More than a dozen people spoke Monday morning at a public hearing on an application by State Line Hogs to expand its confinement animal feeding operation on 258th Avenue.
The hour-long public hearing was a required step in a process that will include a vote next Monday by the Winneshiek County Board on its recommendation to the Iowa DNR. However, the decision on whether to allow the expansion to the site is the DNR's alone.
Petitioner Bill Yahnke described his hog operation as being housed in "a well-kept, good-looking building." Fellow farmer David Weymiller argued that hogs raised in confinement operations are treated well because when the hogs receive better care, meat production goes up. He also said spreading manure on fields is a better choice than using commercial fertilizers.
Rural Decorah resident Steve McCargar argued that "the scale of what we do matters." He showed a map that showed the results of putting 10 tons of ammonia into the atmosphere every day.
The public hearing also took up the issue of smell, with rural Decorah resident Terri Mazoli saying, "I can't stand to be outside," but farmer David Sacquitne saying the smell is not that strong and State Line Hogs manager Ray Mc Donald saying smells are part of farming.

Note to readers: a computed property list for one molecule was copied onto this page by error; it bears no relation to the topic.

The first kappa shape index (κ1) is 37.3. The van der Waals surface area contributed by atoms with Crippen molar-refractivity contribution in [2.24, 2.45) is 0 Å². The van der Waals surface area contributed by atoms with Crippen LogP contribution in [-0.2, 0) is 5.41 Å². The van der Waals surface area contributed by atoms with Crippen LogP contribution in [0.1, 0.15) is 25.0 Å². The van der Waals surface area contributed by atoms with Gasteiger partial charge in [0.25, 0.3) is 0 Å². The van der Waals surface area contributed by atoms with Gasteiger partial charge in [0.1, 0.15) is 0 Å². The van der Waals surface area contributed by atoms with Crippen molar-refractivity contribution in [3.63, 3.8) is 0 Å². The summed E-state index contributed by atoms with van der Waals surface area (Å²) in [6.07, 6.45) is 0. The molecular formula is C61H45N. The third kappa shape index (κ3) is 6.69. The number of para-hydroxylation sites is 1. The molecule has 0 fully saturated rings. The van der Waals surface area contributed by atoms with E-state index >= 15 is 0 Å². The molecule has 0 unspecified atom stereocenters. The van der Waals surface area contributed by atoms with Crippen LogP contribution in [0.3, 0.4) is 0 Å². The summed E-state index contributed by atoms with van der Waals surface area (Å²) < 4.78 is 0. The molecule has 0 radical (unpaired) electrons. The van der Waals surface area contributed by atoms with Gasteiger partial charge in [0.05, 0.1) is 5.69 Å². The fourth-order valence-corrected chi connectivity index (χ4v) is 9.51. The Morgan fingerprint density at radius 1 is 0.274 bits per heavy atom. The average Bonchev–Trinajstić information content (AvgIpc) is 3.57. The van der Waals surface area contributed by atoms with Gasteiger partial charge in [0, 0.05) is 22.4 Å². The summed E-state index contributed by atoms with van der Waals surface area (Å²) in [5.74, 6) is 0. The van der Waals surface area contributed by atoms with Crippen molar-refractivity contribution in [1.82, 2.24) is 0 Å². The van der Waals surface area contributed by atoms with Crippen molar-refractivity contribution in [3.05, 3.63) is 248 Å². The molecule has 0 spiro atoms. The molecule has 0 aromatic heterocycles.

Supervisors will not vote on the application until next week, but County Board Chair John Logsdon stressed that change in regulation of animal confinements needs to come from the state legislature. Current regulations co-opt local control. Supervisor John Beard says the Iowa Legislature needs to revisit the issue to make necessary changes in the regulations. The current "Master Matrix" used by the DNR to review applications was approved in 2002 and has not been changed since then.